[arin-ppml] Policy Proposal: Open Access To IPv6

Garry Dolley gdolley at arpnetworks.com
Sat May 30 21:31:57 EDT 2009

On Sat, May 30, 2009 at 05:59:41PM -0700, Owen DeLong wrote:
> On May 30, 2009, at 5:21 PM, Garry Dolley wrote:
>> On Sat, May 30, 2009 at 02:34:24PM -0700, Seth Mattinen wrote:
>>> Garry Dolley wrote:
>>>> On Fri, May 29, 2009 at 04:14:56PM -0500, Chris Malayter wrote:
>>>>> This mentality will only serve to slow ipv6 adoption in application and
>>>>> content.  The easier we make it for non-isps to get portable space, the
>>>>> more
>>>>> development will occur.  Basic supply and demand theory in action
>>>>> here....
>>>> Can't non-ISPs simply apply for a /48 end-user allocation? [1]
>>>> I don't get this argument I'm seeing in this thread that without the
>>>> proposed policy modification, IPv6 adoption will be hindered.
>>> Yes. I did - and I currently have - a /48 under that policy. I'm 
>>> announcing
>>> it right now over BGP and actively using it, actually.
>>> The only problem would be if people started placing filter boundaries at
>>> /32 for all portable IPv6 space and ignored /48's.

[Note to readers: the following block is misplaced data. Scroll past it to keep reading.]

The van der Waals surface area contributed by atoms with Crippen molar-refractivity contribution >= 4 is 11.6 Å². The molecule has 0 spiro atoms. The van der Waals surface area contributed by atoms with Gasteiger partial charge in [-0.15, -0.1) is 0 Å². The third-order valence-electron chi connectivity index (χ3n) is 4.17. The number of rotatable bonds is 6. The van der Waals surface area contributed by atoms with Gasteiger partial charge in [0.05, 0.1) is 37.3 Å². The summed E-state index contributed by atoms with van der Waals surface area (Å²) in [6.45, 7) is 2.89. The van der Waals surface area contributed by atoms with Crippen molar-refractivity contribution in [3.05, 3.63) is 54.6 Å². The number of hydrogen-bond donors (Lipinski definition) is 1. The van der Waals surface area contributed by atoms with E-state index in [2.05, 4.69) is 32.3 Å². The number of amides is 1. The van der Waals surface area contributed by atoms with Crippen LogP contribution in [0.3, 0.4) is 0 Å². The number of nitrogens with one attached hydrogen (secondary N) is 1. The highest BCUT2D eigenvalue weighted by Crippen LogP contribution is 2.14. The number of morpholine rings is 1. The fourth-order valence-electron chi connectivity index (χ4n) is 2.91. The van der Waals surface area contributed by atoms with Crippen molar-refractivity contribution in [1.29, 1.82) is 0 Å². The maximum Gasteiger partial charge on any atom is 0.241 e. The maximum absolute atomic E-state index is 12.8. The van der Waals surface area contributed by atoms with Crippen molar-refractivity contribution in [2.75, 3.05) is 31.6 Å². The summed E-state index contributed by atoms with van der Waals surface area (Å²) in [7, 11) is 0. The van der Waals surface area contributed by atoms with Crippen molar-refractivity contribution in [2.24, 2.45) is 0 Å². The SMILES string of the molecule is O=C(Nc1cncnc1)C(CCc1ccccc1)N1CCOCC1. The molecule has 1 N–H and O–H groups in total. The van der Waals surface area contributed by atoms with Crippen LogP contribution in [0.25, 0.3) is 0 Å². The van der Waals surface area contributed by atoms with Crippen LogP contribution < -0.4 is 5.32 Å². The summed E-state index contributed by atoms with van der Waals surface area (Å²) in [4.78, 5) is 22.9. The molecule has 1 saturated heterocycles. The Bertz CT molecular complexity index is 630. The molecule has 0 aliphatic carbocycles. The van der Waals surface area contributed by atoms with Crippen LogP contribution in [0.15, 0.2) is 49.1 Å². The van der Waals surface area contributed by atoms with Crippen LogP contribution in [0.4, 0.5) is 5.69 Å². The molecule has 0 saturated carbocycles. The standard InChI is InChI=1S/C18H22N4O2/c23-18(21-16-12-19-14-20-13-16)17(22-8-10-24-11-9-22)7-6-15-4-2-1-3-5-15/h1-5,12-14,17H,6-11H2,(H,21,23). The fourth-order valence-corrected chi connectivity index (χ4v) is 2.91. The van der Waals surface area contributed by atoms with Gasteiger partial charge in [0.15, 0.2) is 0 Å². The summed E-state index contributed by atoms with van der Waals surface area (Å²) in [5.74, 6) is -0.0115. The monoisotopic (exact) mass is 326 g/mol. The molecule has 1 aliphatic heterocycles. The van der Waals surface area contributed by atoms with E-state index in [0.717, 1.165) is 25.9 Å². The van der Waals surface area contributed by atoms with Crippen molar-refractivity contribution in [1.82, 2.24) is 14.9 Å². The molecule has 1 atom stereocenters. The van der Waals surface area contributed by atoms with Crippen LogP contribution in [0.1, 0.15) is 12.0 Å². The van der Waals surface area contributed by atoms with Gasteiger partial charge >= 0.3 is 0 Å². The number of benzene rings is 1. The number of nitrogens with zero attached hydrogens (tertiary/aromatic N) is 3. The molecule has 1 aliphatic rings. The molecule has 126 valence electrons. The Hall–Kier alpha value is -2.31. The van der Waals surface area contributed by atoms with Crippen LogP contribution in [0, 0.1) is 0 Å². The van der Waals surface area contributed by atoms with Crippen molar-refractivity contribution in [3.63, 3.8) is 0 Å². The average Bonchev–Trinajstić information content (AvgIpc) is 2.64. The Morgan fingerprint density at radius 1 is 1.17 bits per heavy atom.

>> Indeed, that would present a problem to you if /48's were ignored.
>> If every end-site gets a globally routable address (of any size, who
>> cares if it is a /56, or /48 or /40 or /32), where do we aggregate?
>> Do we just stop aggregating?  Do we find ways to hold a very large
>> number of routes in hardware?
> If every current connected org on the planet that has routable IPv4
> space and an ASN in the active routing table were to obtain their
> own portable IPv6 space and announce as many as 10 routes, we
> would still have a smaller IPv6 routing table than the current IPv4
> routing table.

Care to share your math on this?

I'm not saying you're wrong, I just wasn't able to come to the same

Garry Dolley
ARP Networks, Inc. | http://www.arpnetworks.com | (818) 206-0181
Data center, VPS, and IP Transit solutions
Member Los Angeles County REACT, Unit 336 | WQGK336
Blog http://scie.nti.st

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